Soon, your face could become your boarding pass.
JetBlue and Delta plan to test biometric boarding passes over the coming months. These sci-fi-sounding alternatives to the traditional boarding pass could be the next step in an ongoing transition away from printed passes.
JetBlue is testing the process this month on flights from Boston to Aruba. In a statement, the airline says its biometric boarding passes involve “a quick photo” from custom-designed camera stations that will “instantly” match the image to passport, visa, or immigration photos in the CBP database. If the images match, “the customer will be notified on an integrated screen above the camera when they are cleared to proceed to the jet bridge.”
JetBlue says the new boarding process “will move JetBlue crewmembers from behind the counter to interact with customers and assist throughout the process. JetBlue will issue iPad minis to crewmembers, giving them mobility to monitor and manage the boarding process while interacting with customers.”
Anecdotally, scanning a paper or mobile boarding pass takes about five-to-seven seconds. Will these biometric passes process more quickly? A JetBlue spokesperson told me “the process has been clocked at under 5 seconds” during initial testing. The airline will have more information once the pilot program is completed.
Delta, on the other hand, is experimenting with using fingerprints as boarding passes. Just … not for boarding, yet.
In a statement, the airline says “SkyMiles Members can forego a paper or mobile boarding pass and hard copy ID in favor of using fingerprints as proof of identity at the Delta Sky Club” at D.C.’s Reagan airport. According to Delta, this is phase one of a testing process, and if all goes well, phase two will allow SkyMiles Members to use their fingerprints to check a bag, check in at the Delta Sky Club, and board a flight.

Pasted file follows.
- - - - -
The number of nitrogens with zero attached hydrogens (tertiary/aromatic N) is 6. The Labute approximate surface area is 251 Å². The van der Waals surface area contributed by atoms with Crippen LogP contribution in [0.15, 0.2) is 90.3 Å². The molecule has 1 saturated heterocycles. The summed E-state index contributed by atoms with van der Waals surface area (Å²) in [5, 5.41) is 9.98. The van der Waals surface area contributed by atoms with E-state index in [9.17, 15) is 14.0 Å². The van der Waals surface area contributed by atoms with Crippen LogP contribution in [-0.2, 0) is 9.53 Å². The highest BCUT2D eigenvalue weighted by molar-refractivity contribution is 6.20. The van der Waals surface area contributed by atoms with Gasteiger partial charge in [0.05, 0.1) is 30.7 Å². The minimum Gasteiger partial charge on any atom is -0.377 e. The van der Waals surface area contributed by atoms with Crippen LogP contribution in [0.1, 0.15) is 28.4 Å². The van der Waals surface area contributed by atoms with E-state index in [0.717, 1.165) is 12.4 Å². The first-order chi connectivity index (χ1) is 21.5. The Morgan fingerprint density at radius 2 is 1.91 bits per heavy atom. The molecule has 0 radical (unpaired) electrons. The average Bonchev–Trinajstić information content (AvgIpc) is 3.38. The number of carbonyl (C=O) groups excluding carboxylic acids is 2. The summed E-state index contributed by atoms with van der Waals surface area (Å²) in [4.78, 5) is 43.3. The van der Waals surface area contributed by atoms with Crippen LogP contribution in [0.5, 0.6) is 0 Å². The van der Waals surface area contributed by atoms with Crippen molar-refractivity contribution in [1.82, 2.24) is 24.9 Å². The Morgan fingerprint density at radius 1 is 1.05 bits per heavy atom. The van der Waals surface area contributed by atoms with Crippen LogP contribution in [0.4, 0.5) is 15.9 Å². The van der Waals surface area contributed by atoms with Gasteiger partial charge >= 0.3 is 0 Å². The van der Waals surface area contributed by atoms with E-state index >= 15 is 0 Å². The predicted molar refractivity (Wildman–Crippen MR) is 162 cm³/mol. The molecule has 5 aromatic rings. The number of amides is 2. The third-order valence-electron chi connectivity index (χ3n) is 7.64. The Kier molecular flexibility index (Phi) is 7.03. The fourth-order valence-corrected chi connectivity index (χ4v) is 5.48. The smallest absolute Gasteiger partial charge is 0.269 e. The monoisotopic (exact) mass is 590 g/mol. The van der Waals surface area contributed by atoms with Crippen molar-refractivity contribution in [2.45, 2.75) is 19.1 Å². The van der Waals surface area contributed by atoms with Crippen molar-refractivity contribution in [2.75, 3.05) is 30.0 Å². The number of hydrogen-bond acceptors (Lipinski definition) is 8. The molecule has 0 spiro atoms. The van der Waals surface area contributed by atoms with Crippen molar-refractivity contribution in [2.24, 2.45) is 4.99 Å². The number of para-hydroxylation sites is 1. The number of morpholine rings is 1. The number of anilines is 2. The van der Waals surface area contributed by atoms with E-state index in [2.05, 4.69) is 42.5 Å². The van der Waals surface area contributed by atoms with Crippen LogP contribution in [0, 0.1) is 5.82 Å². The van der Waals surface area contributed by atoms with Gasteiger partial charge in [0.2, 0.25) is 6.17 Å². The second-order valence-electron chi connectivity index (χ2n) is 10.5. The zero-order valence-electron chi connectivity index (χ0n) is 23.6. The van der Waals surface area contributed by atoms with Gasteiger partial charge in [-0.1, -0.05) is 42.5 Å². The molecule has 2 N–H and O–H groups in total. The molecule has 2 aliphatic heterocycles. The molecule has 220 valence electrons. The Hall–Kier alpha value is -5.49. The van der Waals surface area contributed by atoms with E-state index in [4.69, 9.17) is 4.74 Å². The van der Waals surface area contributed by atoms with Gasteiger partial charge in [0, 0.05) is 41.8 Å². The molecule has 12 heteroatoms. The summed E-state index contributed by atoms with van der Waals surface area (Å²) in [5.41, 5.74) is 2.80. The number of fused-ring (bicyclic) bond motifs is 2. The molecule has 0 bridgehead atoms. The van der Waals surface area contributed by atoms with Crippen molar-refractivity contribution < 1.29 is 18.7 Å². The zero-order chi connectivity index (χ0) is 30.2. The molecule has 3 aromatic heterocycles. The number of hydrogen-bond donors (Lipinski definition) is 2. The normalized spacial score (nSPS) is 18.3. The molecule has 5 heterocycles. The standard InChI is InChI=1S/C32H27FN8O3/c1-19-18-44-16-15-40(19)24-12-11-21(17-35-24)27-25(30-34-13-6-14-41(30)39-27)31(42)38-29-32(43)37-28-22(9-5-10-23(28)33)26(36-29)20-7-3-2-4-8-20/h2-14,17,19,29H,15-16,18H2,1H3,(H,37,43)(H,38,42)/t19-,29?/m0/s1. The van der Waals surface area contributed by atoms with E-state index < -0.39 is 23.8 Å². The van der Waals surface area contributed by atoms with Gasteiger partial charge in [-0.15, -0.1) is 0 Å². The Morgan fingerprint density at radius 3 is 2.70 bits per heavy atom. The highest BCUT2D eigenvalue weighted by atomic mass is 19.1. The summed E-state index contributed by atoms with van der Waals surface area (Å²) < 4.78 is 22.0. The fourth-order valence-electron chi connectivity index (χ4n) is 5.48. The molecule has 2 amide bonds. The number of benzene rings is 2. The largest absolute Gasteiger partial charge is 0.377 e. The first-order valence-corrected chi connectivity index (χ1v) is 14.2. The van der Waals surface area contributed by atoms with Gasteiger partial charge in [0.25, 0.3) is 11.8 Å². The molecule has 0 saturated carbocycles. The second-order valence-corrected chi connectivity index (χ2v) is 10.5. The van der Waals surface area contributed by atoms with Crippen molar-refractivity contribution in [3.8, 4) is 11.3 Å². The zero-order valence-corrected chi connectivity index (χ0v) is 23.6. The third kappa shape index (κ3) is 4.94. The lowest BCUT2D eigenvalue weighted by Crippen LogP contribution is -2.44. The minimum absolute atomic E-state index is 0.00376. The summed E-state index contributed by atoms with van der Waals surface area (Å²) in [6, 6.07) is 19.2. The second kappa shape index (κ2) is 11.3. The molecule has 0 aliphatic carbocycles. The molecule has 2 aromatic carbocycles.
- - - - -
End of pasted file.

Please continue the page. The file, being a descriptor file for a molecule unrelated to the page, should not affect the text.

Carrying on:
In both cases, the aim is clear and there are benefits to both sides. Assuming these processes function well, travelers can expect a slightly smoother and quicker boarding process. Funneling a hundred or more travelers onto a flying metal tube will never be an efficient process, but refinements can only help. It’s also beneficial to have gate agents freed up from the boarding process to help resolve customer issues and keep the boarding process organized.
But obviously, there are questions. What happens if the camera station incorrectly denies boarding to a traveler? How will airlines manage one line of biometric passes and one line of paper and mobile passes? What happens if the camera station or fingerprint reader freezes up and multiple travelers don’t have alternative boarding passes? As we say in the web publishing business, that’s why we test. Good luck, guinea pigs.
Readers, would you use a biometric boarding pass? Do you think it will speed up or slow down the boarding process?
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